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Australian weevils are battling Australian trees in the Florida wetlands


When an introduced species gets out of control, is it ever a good idea to introduce yet another species to fight it? New research says yes, writes Andrew Masterson.


An Oxiops vitiosa weevil.
The age-old battle of wood against weevil: the Oxiops vitiosa weevil was introduced to Florida’s Everglades to control melaleuca trees.
US Department of Agriculture

Given the plagues of cane toads and carp that ravage Australia’s native ecosystems, the thought of using one introduced species to control another would make most Australian ecologists shudder.

Research in the US, however, suggests precisely that strategy is what will eventually control one of the most pervasive and destructive plant species ever introduced into Florida’s Everglades region.

To add to the irony, both villain and the heroes of the story are Australian.

The villain is a species of tree known to all Aussies as the melaleuca (Melaleuca quinquenervia). It was introduced into southern Florida over 100 years ago and rapidly became established, competing successfully against native species and degrading the area’s freshwater ecosystems.

In 1997, trying to combat the melaleuca menace, the US Department of Agriculture (USDA) set loose a population of weevils (Oxiops vitiosa), which, in their native Australian habitat at least, feast on the trees and significantly weaken them in the process.

Now, 20 years later, a modelling exercise conducted by a team led by Bo Zhang of the University of Miami, suggests that the gamble is paying off.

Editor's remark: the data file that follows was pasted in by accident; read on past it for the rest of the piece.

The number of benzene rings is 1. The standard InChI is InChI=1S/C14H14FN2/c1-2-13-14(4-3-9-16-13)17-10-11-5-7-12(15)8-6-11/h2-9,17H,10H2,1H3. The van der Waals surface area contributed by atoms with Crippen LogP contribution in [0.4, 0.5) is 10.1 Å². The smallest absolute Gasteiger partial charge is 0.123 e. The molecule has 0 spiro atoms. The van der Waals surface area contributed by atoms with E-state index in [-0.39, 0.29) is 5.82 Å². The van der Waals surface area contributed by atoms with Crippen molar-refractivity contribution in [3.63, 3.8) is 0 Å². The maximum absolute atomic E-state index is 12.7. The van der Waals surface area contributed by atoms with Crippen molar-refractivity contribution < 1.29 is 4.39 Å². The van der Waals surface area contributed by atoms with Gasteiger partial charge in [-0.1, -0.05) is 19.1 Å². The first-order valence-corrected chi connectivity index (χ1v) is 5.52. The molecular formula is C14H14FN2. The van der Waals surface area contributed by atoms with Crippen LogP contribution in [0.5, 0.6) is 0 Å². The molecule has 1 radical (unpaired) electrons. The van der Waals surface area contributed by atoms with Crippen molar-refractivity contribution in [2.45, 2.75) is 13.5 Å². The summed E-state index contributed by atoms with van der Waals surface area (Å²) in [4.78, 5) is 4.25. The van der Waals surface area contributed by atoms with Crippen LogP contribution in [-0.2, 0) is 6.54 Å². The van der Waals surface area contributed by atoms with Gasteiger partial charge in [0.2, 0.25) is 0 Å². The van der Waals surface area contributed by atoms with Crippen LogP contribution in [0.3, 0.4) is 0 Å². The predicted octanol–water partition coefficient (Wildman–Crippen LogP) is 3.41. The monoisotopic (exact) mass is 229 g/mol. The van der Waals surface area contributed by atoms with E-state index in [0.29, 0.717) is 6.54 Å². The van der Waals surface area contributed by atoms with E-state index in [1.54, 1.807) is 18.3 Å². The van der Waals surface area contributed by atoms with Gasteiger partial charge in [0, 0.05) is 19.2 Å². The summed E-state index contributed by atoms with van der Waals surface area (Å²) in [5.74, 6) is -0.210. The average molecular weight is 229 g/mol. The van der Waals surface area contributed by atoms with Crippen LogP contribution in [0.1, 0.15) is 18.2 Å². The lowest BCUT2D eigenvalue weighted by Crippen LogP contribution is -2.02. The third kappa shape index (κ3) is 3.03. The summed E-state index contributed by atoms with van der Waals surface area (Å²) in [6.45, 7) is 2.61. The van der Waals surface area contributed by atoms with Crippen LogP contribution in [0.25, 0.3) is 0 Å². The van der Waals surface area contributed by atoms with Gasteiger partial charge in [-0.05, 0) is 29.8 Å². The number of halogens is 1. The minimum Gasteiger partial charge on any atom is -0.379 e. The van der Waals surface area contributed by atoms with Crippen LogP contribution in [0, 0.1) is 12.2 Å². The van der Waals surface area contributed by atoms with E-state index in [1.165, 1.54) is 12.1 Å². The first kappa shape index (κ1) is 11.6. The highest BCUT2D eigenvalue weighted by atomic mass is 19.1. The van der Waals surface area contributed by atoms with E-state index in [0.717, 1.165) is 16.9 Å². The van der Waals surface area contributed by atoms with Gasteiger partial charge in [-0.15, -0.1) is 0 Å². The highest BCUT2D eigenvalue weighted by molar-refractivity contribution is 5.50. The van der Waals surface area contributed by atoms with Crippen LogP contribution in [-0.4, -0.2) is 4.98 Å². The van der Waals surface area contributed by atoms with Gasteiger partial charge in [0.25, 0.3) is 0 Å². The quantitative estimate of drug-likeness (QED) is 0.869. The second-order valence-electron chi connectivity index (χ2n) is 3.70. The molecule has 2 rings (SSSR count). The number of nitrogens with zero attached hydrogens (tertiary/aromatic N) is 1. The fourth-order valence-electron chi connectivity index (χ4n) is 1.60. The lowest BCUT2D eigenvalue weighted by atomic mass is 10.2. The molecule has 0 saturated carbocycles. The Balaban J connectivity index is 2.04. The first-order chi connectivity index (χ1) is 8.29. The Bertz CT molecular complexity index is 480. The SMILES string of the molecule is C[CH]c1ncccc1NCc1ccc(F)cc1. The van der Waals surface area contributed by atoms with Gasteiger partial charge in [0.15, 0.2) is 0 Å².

Zhang and colleagues fed available data into a modelling platform known as the JABOWA-II Forest Simulator. They prepared scenarios for two separate freshwater environments – cypress swamps and bay swamps – then fed in different densities of melaleuca and native species remnants before adding in the weevil population.

Available information suggested that the weevil was already having a profound effect on the invading tree, with melaleuca growth dwindling by 83%. The longterm implications were unknown: would the Everglades return to prelapsarian health, or would the weevils make a desolation and call it peace?

After running the numbers, the team produced an optimistic conclusion. Although the weevils will never completely obliterate the melelauca, they predict the species will be reduced to a minimal presence, allowing native species to almost fully recover in around 30 years.

“This individual-based model is used for a lot of ecological research but this is the first time it was used to model the long-term effects of an invasive species,” says Zhang.

“Basically, it can simulate each individual tree inside a plot of land and this provides more detailed information about bio-control outcomes and, ultimately, what is the best outcome for the future.”

She adds that the model will be useful for predicting the success of other biological control attempts based on introducing exotic species.

The research is published in the journal Landscape Ecology.

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Andrew Masterson is news editor of Cosmos.
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